Wednesday, August 28, 2013

US Economy Improving : Random Thoughts From San Diego Vacation

I spent last week in San Diego getting together with family.  Random notes below. 
  • Deflation?  Many economists are worried about deflation.  However I did not see any signs of this.  It has been 7+ years since I was last in California (albeit San Francisco). Gas prices are now higher.  Quoted prices are US$3.50 to US$4.50 range per gallon when it was US$2.++ range before.  Most things seemed to be more expensive than when I lived there before including.  A trip to the outlet mall was particularly depressing, as I did not see as much value as I was expecting. Air tickets are also more expensive (see last bullet point).
  • Economy seems to be recovering.  Hotel salesperson at San Diego's Sheraton hotel said that bookings and reservations are up compared to last year.  He thought that things had finally turned the corner after several bad years since 2008. 
  • However parking lots at tourist attractions were not crowded.  Legoland and USS Midway parking lots and theme park/battleship were not as crowded as expected.  It was the height of the tourist season and I thought things would be totally full.  I gauged that parking lots were at best half-full.  Waits for rides were short.
  • Chinese tourists.  My Shanghai-via-Beijing-native-and-15-year-San Diego-resident-friend said that he's never heard so much Mandarin spoken at San Diego tourists spots.  He also noted that Mainland Chinese were buying lots of real estate in San Diego.  I also noticed a lot of Mandarin.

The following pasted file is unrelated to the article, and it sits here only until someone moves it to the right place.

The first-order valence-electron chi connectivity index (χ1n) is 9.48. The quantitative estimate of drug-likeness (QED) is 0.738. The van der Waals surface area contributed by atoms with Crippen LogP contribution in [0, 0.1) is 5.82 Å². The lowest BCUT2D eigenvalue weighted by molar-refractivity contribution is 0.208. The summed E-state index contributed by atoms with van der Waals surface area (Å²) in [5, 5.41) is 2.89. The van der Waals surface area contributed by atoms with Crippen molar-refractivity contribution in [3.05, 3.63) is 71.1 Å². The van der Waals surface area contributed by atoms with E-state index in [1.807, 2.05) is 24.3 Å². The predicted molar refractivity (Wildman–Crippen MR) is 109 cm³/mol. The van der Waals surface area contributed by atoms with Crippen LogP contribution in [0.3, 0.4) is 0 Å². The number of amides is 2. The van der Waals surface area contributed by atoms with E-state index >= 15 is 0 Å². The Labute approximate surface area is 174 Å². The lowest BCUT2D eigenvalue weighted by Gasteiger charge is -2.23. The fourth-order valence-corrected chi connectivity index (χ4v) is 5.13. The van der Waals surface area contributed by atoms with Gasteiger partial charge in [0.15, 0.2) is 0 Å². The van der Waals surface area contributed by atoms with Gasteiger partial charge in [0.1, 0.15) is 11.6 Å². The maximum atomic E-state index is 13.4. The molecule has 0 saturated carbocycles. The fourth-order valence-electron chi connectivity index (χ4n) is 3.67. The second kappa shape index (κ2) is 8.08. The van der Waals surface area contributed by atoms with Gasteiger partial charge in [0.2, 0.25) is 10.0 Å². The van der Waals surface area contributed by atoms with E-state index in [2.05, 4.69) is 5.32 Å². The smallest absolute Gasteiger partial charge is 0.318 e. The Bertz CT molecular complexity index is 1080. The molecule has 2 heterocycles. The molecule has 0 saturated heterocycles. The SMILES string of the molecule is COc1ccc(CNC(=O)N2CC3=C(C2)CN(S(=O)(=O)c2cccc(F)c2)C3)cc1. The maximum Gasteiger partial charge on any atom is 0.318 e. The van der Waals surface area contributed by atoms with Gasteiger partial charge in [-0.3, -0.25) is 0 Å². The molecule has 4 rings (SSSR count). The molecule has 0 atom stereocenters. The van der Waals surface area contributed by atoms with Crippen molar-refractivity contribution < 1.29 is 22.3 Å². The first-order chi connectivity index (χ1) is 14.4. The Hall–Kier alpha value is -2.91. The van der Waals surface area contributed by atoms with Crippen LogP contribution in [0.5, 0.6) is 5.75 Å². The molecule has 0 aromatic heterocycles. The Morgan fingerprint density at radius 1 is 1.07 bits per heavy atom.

•  Homeland security myth.  My software engineer brother-in-law had a particularly depressing story.  Not for himself, but for the country.  He found it difficult to get a job in the Washington DC area as he does not have security clearance to work in the still expanding intelligence service and consulting business.  Getting this seems to be an expensive endeavor.  Instead, companies vastly prefer to only hire those that already have clearance. This clearance system does not seem to have stopped leakages (i.e. Snowden).  It does likely produce a good stream of income for the numerous ‘consulting’ firms living off government largeness.  This is a shame as my brother-in-law is a US military buff and would have made a great asset to a homeland security or intelligence firm.  Restricting hiring to already cleared candidates decreases potential candidates and will lower available talent and quality.  It is also depressing to know that the US government continues to expand its eavesdropping service and spying service.  Americans should not feel secure by this practise.  Instead my brother-in-law is now doing something much more productive.  He has moved to Iowa and is developing systems to improve agricultural yields.
  • Dreadful airlines.  Had an awful experience on United Airlines.  In addition to the surly air crew, crap food and odd boarding practice; I spent 8 hours in the San Francisco airport due to a missed connection.  My first plane was 2 hours late taking off.  It was a very old plane and it sounded like maintenance was the reason for the delay.  Thus I spent 1 out of my 7 days wandering around the San Francisco airport in a jetlagged daze. This is despite paying an extra hundred or more for the short connection time.  This is the second time I've missed planes due to missing a connection on United.  I suspect United purposefully puts in short connection times for marketing purposes.  Their is a very high chance that the connection will be missed, but the low connection time lures buyers.  A fellow delayed traveler said the other US airlines are pretty much the same. 
  • I suspect bad service from US airlines is likely to continue. This is because that, according to Morgan Creek's Second Quarter 2013 Market Outlook, the US airline industry is an effective oligopoly with the top three carriers accounting for 84% of US volume.   As per textbook oligopoly economics, prices are noticeably higher and quality lower.  What's that about deflation? 

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